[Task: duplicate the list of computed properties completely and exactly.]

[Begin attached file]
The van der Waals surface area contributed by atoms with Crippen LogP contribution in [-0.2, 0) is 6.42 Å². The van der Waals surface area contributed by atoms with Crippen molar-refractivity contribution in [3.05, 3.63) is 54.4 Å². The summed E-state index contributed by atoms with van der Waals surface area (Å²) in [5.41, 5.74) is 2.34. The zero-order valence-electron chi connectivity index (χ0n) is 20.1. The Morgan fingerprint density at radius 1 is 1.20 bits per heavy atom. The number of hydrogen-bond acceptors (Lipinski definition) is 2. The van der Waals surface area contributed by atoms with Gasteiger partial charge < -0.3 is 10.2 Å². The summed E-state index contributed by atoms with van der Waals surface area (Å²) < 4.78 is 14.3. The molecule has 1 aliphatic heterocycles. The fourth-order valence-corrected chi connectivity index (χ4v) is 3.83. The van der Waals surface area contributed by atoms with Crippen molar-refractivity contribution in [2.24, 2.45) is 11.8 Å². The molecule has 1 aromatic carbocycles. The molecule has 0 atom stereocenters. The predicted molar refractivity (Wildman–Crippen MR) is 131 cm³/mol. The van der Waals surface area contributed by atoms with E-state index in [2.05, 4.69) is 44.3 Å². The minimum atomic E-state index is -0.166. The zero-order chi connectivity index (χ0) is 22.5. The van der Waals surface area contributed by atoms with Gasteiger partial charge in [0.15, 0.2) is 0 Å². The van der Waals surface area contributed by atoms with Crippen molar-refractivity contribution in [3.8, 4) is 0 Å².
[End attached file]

The van der Waals surface area contributed by atoms with Crippen LogP contribution in [-0.2, 0) is 6.42 Å². The van der Waals surface area contributed by atoms with Crippen molar-refractivity contribution in [3.05, 3.63) is 54.4 Å². The summed E-state index contributed by atoms with van der Waals surface area (Å²) in [5.41, 5.74) is 2.34. The zero-order valence-electron chi connectivity index (χ0n) is 20.1. The Morgan fingerprint density at radius 1 is 1.20 bits per heavy atom. The number of hydrogen-bond acceptors (Lipinski definition) is 2. The van der Waals surface area contributed by atoms with Gasteiger partial charge < -0.3 is 10.2 Å². The summed E-state index contributed by atoms with van der Waals surface area (Å²) < 4.78 is 14.3. The molecule has 1 aliphatic heterocycles. The fourth-order valence-corrected chi connectivity index (χ4v) is 3.83. The van der Waals surface area contributed by atoms with Crippen molar-refractivity contribution in [2.24, 2.45) is 11.8 Å². The molecule has 1 aromatic carbocycles. The molecule has 0 atom stereocenters. The predicted molar refractivity (Wildman–Crippen MR) is 131 cm³/mol. The van der Waals surface area contributed by atoms with E-state index in [2.05, 4.69) is 44.3 Å². The minimum atomic E-state index is -0.166. The zero-order chi connectivity index (χ0) is 22.5. The van der Waals surface area contributed by atoms with Gasteiger partial charge in [0.15, 0.2) is 0 Å². The van der Waals surface area contributed by atoms with Crippen molar-refractivity contribution in [3.8, 4) is 0 Å².